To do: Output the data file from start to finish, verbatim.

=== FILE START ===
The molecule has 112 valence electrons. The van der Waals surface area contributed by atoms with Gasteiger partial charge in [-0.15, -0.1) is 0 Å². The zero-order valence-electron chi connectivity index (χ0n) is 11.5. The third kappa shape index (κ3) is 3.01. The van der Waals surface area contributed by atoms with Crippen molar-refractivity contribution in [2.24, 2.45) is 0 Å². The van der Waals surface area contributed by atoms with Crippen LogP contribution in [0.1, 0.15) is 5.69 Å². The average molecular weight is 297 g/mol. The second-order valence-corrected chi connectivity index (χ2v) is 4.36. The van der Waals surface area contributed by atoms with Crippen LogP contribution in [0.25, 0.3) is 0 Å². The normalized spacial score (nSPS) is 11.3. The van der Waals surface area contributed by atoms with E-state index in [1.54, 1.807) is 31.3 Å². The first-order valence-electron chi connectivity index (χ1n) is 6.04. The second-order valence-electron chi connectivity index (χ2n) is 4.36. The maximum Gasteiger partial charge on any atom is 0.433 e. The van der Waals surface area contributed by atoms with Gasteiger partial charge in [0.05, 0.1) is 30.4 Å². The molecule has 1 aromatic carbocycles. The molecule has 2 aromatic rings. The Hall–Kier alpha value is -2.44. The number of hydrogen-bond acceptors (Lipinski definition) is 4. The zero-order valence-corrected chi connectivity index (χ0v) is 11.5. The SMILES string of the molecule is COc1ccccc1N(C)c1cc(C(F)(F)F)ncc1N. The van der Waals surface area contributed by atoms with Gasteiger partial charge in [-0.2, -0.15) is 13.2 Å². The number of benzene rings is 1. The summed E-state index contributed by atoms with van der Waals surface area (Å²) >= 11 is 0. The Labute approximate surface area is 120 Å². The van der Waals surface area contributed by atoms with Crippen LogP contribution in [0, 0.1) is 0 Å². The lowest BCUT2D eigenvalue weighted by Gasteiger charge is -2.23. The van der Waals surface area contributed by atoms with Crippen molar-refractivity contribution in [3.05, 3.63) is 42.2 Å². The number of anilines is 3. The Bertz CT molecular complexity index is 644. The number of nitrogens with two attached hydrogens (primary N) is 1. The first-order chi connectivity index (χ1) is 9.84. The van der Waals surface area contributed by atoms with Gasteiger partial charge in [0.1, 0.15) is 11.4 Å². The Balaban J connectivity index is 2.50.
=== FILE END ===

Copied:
The molecule has 112 valence electrons. The van der Waals surface area contributed by atoms with Gasteiger partial charge in [-0.15, -0.1) is 0 Å². The zero-order valence-electron chi connectivity index (χ0n) is 11.5. The third kappa shape index (κ3) is 3.01. The van der Waals surface area contributed by atoms with Crippen molar-refractivity contribution in [2.24, 2.45) is 0 Å². The van der Waals surface area contributed by atoms with Crippen LogP contribution in [0.1, 0.15) is 5.69 Å². The average molecular weight is 297 g/mol. The second-order valence-corrected chi connectivity index (χ2v) is 4.36. The van der Waals surface area contributed by atoms with Crippen LogP contribution in [0.25, 0.3) is 0 Å². The normalized spacial score (nSPS) is 11.3. The van der Waals surface area contributed by atoms with E-state index in [1.54, 1.807) is 31.3 Å². The first-order valence-electron chi connectivity index (χ1n) is 6.04. The second-order valence-electron chi connectivity index (χ2n) is 4.36. The maximum Gasteiger partial charge on any atom is 0.433 e. The van der Waals surface area contributed by atoms with Gasteiger partial charge in [0.05, 0.1) is 30.4 Å². The molecule has 1 aromatic carbocycles. The molecule has 2 aromatic rings. The Hall–Kier alpha value is -2.44. The number of hydrogen-bond acceptors (Lipinski definition) is 4. The zero-order valence-corrected chi connectivity index (χ0v) is 11.5. The SMILES string of the molecule is COc1ccccc1N(C)c1cc(C(F)(F)F)ncc1N. The van der Waals surface area contributed by atoms with Gasteiger partial charge in [-0.2, -0.15) is 13.2 Å². The number of benzene rings is 1. The summed E-state index contributed by atoms with van der Waals surface area (Å²) >= 11 is 0. The Labute approximate surface area is 120 Å². The van der Waals surface area contributed by atoms with Crippen LogP contribution in [0, 0.1) is 0 Å². The lowest BCUT2D eigenvalue weighted by Gasteiger charge is -2.23. The van der Waals surface area contributed by atoms with Crippen molar-refractivity contribution in [3.05, 3.63) is 42.2 Å². The number of anilines is 3. The Bertz CT molecular complexity index is 644. The number of nitrogens with two attached hydrogens (primary N) is 1. The first-order chi connectivity index (χ1) is 9.84. The van der Waals surface area contributed by atoms with Gasteiger partial charge in [0.1, 0.15) is 11.4 Å². The Balaban J connectivity index is 2.50.